Dear Mr. Derbyshire,I replied:
In your latest broadcast from Taki’s isle, you discussed how the Krispy Kreme franchise in England offered a “KKK Wednesday” donut (or doughnut) sales promotion.
Would this have been permissible if they were selling “hot cross buns” instead of donuts?
That is very good, Dennis, albeit a bit Brit-centric for American audiences. I’d like to post it on the VDARE blog, with of course all identifying information removed if you wish. Await your permission.Dennis came back with:
You may use my name if you wish … I’m just surprised that nobody else came up with this joke since the original story was republished world-wide.Mention of hot cross buns summons a Derb memory from the remotest past, when the universe was still sorting itself out into elementary particles: actually from Easter 1950, when I was not quite five years old.
By the way, hot cross buns were common in my youth in California. My parents were Presbyterians, not Catholics, but my mother always bought them at the bakeries this time of year.
There was a new hit program on radio in England that year: Listen With Mother. Among its other charms it featured a male presenter named George, who sang the Hot Cross Buns song in a way that was somehow memorable. I can hear George now in my head.
I can date the memory precisely because (a) it was the show’s first season (it debuted January 16th, 1950), (b) it was obviously Eastertime, and (c) there was a vituperative controversy among my coevals as to whether the show was or was not too babyish for us sophisticates.
The internet seems not to have any record of George singing “Hot Cross Buns,” but here’s a snippet to give you the flavor of the show.
I can’t resist the suspicion that the presenters there were having some adult fun with their tiny innocent listeners. At 1m25s into that clip: “And now the music’s going to tell you where your balls are …”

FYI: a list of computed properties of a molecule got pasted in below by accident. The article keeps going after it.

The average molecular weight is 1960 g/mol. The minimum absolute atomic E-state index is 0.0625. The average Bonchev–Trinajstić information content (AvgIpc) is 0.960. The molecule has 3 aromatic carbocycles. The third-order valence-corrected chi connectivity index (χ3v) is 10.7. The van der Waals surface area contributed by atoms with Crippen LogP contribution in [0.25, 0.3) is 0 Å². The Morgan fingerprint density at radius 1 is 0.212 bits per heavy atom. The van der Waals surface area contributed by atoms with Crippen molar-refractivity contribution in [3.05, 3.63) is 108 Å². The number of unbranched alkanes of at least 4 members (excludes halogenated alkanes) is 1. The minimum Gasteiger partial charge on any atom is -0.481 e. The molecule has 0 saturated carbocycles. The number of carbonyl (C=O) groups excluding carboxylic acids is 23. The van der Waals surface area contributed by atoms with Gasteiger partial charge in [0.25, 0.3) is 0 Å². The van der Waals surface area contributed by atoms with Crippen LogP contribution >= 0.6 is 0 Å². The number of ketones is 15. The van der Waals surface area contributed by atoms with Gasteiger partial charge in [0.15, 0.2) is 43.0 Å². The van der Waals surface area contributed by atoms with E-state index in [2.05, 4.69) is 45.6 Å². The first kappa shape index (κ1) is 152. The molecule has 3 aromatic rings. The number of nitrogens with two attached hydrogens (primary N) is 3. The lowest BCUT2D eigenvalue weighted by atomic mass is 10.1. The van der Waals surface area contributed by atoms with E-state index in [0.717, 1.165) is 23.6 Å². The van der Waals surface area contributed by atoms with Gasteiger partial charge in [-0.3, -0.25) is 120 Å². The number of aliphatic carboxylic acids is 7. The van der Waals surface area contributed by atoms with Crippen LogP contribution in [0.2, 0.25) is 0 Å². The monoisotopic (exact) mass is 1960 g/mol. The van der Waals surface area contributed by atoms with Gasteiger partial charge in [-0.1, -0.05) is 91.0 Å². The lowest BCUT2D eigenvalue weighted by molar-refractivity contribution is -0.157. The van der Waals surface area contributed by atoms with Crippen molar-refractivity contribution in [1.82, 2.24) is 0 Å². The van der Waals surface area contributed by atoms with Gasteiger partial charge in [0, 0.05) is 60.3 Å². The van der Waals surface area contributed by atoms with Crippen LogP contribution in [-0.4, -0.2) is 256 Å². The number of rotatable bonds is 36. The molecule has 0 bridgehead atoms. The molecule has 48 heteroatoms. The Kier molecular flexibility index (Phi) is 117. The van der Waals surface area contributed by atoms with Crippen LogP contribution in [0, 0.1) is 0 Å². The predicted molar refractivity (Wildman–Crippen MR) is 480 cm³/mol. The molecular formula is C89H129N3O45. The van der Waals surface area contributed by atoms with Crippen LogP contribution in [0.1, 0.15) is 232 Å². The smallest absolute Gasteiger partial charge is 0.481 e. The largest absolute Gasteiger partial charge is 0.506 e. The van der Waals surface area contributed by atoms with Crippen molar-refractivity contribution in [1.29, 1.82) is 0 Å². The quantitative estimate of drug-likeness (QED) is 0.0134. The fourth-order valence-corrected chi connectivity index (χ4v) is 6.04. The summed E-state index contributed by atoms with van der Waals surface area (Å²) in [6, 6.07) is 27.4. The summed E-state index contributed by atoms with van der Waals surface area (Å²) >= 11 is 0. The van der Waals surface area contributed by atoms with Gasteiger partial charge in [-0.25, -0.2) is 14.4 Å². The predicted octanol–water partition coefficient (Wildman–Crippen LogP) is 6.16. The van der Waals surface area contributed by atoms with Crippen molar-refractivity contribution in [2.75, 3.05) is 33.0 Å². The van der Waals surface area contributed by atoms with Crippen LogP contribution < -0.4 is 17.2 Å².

Incidentally, for those who like cultural arcana, I actually saw some burning crosses last Friday, on the stage at the Metropolitan Opera in New York.
No, the Klan hasn’t got into opera production: this was Rossini’s La Donna del Lago, an operatic version of Sir Walter Scott’s long narrative poem (or novel in verse, if you like) The Lady of the Lake, which is based on events in 16th-century Scotland.
In his notes to the third canto, Scott says:
When a chieftain designed to summon his clan, upon any sudden or important emergency, he slew a goat, and making a cross of any light wood, seared its extremities in the fire, and extinguished them in the blood of the animal. This was called the Fiery Cross, also Crean Tarigh, or the Cross of Shame, because disobedience to what the symbol implied, inferred infamy.Apparently this symbol was brought to North America somehow, whether via Scott’s poem or not I don’t know, and taken up by the Klan.
You want more cultural arcana? I got more.
The Boat Song from the second canto of Scott’s poem starts like this:
Hail to the chief, who in triumph advances,The Boat Song was set to music around 1812 by an obscure composer named Sanderson (Wikipedia) or Stephenson (Will Crutchfield, in his program notes to the 1970 Turin recording of La Donna del Lago).
Honour’d and blest be the evergreen pine!
Long may the tree in his banner that glances,
Flourish the shelter and grace of our line …
The lyrics have been long forgotten; but Sanderson/Stephenson’s tune is still heard on a regular basis.